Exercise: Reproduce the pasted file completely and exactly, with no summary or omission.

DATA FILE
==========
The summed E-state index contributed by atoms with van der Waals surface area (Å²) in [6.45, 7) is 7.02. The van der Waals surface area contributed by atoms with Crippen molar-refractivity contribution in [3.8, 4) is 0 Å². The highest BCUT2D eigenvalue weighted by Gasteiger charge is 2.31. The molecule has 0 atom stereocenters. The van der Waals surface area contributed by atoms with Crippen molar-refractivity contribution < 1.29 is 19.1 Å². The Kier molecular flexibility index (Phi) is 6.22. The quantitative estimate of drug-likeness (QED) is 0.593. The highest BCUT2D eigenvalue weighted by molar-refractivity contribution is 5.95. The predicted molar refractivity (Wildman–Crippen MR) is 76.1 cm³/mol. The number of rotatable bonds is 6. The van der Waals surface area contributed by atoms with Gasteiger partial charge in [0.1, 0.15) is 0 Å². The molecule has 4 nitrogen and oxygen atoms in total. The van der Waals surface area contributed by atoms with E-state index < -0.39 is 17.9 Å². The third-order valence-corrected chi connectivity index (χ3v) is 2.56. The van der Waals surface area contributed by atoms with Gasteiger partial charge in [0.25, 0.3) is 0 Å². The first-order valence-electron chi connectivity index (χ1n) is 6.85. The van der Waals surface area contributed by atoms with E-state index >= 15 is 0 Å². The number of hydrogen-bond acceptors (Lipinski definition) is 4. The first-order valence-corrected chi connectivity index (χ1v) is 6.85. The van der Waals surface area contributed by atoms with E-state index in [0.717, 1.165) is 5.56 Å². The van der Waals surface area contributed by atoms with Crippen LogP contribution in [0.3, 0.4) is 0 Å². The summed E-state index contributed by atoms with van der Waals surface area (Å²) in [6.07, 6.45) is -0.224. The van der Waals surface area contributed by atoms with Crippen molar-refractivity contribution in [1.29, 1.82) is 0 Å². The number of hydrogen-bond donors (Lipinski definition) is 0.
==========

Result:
The summed E-state index contributed by atoms with van der Waals surface area (Å²) in [6.45, 7) is 7.02. The van der Waals surface area contributed by atoms with Crippen molar-refractivity contribution in [3.8, 4) is 0 Å². The highest BCUT2D eigenvalue weighted by Gasteiger charge is 2.31. The molecule has 0 atom stereocenters. The van der Waals surface area contributed by atoms with Crippen molar-refractivity contribution < 1.29 is 19.1 Å². The Kier molecular flexibility index (Phi) is 6.22. The quantitative estimate of drug-likeness (QED) is 0.593. The highest BCUT2D eigenvalue weighted by molar-refractivity contribution is 5.95. The predicted molar refractivity (Wildman–Crippen MR) is 76.1 cm³/mol. The number of rotatable bonds is 6. The van der Waals surface area contributed by atoms with Gasteiger partial charge in [0.1, 0.15) is 0 Å². The molecule has 4 nitrogen and oxygen atoms in total. The van der Waals surface area contributed by atoms with E-state index < -0.39 is 17.9 Å². The third-order valence-corrected chi connectivity index (χ3v) is 2.56. The van der Waals surface area contributed by atoms with Gasteiger partial charge in [0.25, 0.3) is 0 Å². The first-order valence-electron chi connectivity index (χ1n) is 6.85. The van der Waals surface area contributed by atoms with E-state index >= 15 is 0 Å². The number of hydrogen-bond acceptors (Lipinski definition) is 4. The first-order valence-corrected chi connectivity index (χ1v) is 6.85. The van der Waals surface area contributed by atoms with E-state index in [0.717, 1.165) is 5.56 Å². The van der Waals surface area contributed by atoms with Crippen LogP contribution in [0.3, 0.4) is 0 Å². The summed E-state index contributed by atoms with van der Waals surface area (Å²) in [6.07, 6.45) is -0.224. The van der Waals surface area contributed by atoms with Crippen molar-refractivity contribution in [1.29, 1.82) is 0 Å². The number of hydrogen-bond donors (Lipinski definition) is 0.